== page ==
Dec 6, 2017 at 12:00am ET By Joanna Hughes

Not only are more students from around the world choosing the Netherlands for their international study destinations, but many are opting to remain after their study programs are completed, according to Dutch organization for education internationalization Nuffic. Here’s a closer look at the findings, as reported by I am Expat.

Doubling Numbers

The number of international students pursuing full-time degree courses at Dutch universities and universities of applied sciences in the Netherlands has doubled from 40,000 to 80,000 over the last decade. Diversity has also increased among the international student population, which now comprises 164 nationalities.

Amsterdam and Maastricht are drawing the largest share of international students with approximately 10,000 international students each, trailed by Rotterdam and Groningen with 8,000 international students each. When evaluated according to size, however, Maastricht tops the list with international students making up a whopping 50 percent of the student population. The Hague, Delft, and Wageningen also fared well at 20 percent each.

What They’re Studying

Nuffic’s data also links countries of origin to both degree and city choices. Specifically, students from Asia and China are drawn to engineering, international business & management, and economics degrees at technical universities in Eindhoven, Delft and Wageningen, as well as business programs in Groningen, Rotterdam and Amsterdam.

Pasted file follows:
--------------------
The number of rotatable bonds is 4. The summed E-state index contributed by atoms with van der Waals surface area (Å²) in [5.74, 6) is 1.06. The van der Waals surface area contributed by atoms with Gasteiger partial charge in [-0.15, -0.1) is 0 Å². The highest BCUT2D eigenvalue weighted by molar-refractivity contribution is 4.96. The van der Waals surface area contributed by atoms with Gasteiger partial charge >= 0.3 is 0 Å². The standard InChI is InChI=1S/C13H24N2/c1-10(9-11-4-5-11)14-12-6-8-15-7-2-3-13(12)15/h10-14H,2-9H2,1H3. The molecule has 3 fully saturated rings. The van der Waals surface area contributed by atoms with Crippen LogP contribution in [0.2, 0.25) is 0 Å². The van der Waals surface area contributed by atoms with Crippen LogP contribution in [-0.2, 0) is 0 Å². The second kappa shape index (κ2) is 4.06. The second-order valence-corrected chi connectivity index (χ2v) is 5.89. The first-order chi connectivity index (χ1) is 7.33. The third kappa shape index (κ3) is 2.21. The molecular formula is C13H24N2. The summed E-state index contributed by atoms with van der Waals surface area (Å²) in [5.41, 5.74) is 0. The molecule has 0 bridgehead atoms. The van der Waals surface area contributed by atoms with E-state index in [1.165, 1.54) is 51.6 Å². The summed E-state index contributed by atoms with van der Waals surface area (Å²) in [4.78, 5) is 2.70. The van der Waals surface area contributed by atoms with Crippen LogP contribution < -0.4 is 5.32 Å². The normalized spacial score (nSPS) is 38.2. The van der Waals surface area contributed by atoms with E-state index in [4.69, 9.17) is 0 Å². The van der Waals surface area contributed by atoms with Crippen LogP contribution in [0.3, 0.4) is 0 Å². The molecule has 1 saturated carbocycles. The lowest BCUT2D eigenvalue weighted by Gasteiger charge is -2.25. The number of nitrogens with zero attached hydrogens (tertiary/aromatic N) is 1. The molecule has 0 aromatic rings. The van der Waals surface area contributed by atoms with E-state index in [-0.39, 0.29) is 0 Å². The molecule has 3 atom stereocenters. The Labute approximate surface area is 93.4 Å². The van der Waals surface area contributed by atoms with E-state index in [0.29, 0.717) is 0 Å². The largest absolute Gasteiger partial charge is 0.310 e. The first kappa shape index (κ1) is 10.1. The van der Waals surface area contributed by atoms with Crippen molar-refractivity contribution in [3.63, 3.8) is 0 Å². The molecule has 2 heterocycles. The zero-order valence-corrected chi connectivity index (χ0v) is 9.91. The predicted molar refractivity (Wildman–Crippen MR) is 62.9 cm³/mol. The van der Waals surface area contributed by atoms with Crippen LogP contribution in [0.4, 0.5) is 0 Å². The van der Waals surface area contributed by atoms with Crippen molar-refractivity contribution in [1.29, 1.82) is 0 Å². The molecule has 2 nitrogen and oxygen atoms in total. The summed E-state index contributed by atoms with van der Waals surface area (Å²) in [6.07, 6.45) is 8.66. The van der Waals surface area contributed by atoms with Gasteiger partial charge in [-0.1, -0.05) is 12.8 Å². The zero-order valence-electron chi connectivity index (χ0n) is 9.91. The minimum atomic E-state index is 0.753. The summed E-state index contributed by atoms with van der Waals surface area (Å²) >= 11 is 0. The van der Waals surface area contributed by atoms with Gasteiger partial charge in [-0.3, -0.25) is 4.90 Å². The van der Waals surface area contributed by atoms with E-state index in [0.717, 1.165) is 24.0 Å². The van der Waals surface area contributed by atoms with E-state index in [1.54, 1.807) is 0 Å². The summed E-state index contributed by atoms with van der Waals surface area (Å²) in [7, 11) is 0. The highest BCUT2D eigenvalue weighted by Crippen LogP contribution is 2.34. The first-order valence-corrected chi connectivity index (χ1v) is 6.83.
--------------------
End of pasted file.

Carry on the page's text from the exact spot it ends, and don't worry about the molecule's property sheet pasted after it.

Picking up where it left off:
Meanwhile, British students lean toward liberal arts and sciences and European studies, while Germans opt for economics and business studies as well as human and social sciences. And while Southern Europeans tend to choose traditional research universities, Eastern Europeans are more likely to be found in major cities at universities of applied sciences.

Living and Working

Equally noteworthy? The number of international students who continued to live and work in the Netherlands after completing their study programs: Of the 12,000 international students who complete degrees at Dutch institutions every year, approximately half remain three years of graduation; 42 percent stay for at least five decades; and 25 percent make the Netherlands their permanent home. 

Joanna worked in higher education administration for many years at a leading research institution before becoming a full-time freelance writer. She lives in the beautiful White Mountains region of New Hampshire with her family.

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